In the early years of the operation of the Coal and Coke Railroad, criticism arose about food service which was available in Orlando for passengers who were changing trains at the Orlando depot. Alan Clarke, in his book, “West Virginia’s Coal and Coke Railway,” reported that in 1910, a columnist from a Charleston newspaper, the Kanawha Citizen, complained about the food service in Orlando and gave it’s a “thumbs down” review. Apparently, the Orlando restaurateurs’ culinary skills did not suit the palates of Charleston newspaper men. Clarke identified the Orlando restaurant in question as a lunch counter operated by the man who also operated a hotel in Orlando. At that time, the Dolan Hotel was yet not in operation, so by elimination, the only other hotel in operation in Orlando was the Rush Hotel, operated by Michael Rush. It is unknown to this writer if Michael Rush operated a lunch counter in Orlando. Therefore, the identity of the lunch counter which raised the hackles of the city newspaperman is not positively known.
Clarke has suggested in his book that Henry Gassaway Davis, the President of the Coal and Coke Railroad, in response to the food critic’s complaint, decided to cater to his passengers’ culinary comforts and ordered that a food car be put into service on the Charleston-Orlando run. Although this directive did not come about until 1914, a full four years after the initial complaint by the Charleston food critic, Clarke believes that Davis responded to the complaint, albeit a bit tardy.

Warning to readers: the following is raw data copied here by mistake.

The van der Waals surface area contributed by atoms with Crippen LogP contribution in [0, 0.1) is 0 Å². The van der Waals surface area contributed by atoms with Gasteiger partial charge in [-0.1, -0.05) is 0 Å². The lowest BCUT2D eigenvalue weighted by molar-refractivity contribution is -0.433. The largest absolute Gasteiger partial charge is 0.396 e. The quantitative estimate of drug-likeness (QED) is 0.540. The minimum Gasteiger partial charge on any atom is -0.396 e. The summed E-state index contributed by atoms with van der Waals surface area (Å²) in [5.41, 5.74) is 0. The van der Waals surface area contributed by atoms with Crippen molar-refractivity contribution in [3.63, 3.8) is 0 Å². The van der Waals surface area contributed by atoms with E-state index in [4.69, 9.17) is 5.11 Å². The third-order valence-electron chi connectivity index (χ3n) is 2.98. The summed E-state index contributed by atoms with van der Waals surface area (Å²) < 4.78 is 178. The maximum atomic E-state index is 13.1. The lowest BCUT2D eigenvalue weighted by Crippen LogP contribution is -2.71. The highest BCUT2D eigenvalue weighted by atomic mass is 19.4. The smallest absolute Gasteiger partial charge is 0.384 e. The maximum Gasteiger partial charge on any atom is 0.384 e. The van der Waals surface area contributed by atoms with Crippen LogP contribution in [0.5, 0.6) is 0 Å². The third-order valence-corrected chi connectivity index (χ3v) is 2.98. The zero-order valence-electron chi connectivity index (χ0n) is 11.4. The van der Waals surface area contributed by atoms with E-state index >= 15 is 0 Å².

In 1914, the Coal and Coke Railroad purchased a used buffet chair car originally called the “Larchmont” from the Pullman Company, a builder of railroad cars. Clarke reported that the rail car was originally built in 1890 by the Wagner Sleeping Car Company. The buffet car was re-furbished at the Gassaway shops of the Coal and Coke Railroad and was put into service in June 1914. The new luxury dining car was re-named the “ Orlando,” in honor of the town of Orlando. Clarke reported that the “ Orlando”, as it was designated, was 78 feet long overall and with an inside area of 70 and one-half feet. The car was lined in oak and mahogany “with revolving parlor chairs covered in green plush and fitted with folding tables.” The car included a smoking area and ladies restroom, according to Clarke.
This is The Orlando's floorplan.
The marketing department of the Coal and Coke Railroad advertised its “ Orlando ” buffet car with great pride and touted that it “furnishe[d] special accommodations for which there seemed to be quite a demand.” An advertising brochure of the railroad announced that service included “meals a la carte” with “excellent service” in a “beautifully equipped” dining car at “popular rates.” Presumably, the original critic of the standard Orlando restaurant fare, was on the “maiden voyage” of the “ Orlando” luxury buffet car and that his “tony tastes” were ‘en avoir plus qu’assez.’
It was heretofore a little known fact that the town of Orlando was thus honored with a railroad buffet car named in its honor and perhaps thanks to an early Orlando lunch counter operator with nothing on the menu that appealed to a particular reporter's tastes.
below is detail from the map above